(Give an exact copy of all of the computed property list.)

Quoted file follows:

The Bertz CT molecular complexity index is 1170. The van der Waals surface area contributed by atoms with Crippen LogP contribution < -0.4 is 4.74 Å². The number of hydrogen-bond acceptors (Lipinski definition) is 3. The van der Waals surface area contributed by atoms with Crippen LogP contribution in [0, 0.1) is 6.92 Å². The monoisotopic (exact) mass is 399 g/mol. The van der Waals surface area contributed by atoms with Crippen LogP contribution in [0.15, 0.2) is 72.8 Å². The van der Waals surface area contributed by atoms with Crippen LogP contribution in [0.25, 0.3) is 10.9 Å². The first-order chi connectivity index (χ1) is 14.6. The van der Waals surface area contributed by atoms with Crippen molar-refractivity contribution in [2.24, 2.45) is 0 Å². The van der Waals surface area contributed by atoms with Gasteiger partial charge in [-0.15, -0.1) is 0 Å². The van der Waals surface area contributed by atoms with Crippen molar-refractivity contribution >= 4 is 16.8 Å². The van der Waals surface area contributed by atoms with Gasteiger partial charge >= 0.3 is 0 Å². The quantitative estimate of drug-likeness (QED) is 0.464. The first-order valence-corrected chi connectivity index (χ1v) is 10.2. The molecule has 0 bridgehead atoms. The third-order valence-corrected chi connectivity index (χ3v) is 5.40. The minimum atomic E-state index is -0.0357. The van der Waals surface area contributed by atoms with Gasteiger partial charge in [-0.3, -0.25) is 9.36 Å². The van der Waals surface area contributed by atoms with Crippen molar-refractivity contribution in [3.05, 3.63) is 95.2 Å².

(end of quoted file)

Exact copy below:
The Bertz CT molecular complexity index is 1170. The van der Waals surface area contributed by atoms with Crippen LogP contribution < -0.4 is 4.74 Å². The number of hydrogen-bond acceptors (Lipinski definition) is 3. The van der Waals surface area contributed by atoms with Crippen LogP contribution in [0, 0.1) is 6.92 Å². The monoisotopic (exact) mass is 399 g/mol. The van der Waals surface area contributed by atoms with Crippen LogP contribution in [0.15, 0.2) is 72.8 Å². The van der Waals surface area contributed by atoms with Crippen LogP contribution in [0.25, 0.3) is 10.9 Å². The first-order chi connectivity index (χ1) is 14.6. The van der Waals surface area contributed by atoms with Crippen molar-refractivity contribution in [2.24, 2.45) is 0 Å². The van der Waals surface area contributed by atoms with Gasteiger partial charge in [-0.15, -0.1) is 0 Å². The van der Waals surface area contributed by atoms with Crippen molar-refractivity contribution >= 4 is 16.8 Å². The van der Waals surface area contributed by atoms with Gasteiger partial charge >= 0.3 is 0 Å². The quantitative estimate of drug-likeness (QED) is 0.464. The first-order valence-corrected chi connectivity index (χ1v) is 10.2. The molecule has 0 bridgehead atoms. The third-order valence-corrected chi connectivity index (χ3v) is 5.40. The minimum atomic E-state index is -0.0357. The van der Waals surface area contributed by atoms with Gasteiger partial charge in [-0.3, -0.25) is 9.36 Å². The van der Waals surface area contributed by atoms with Crippen molar-refractivity contribution in [3.05, 3.63) is 95.2 Å².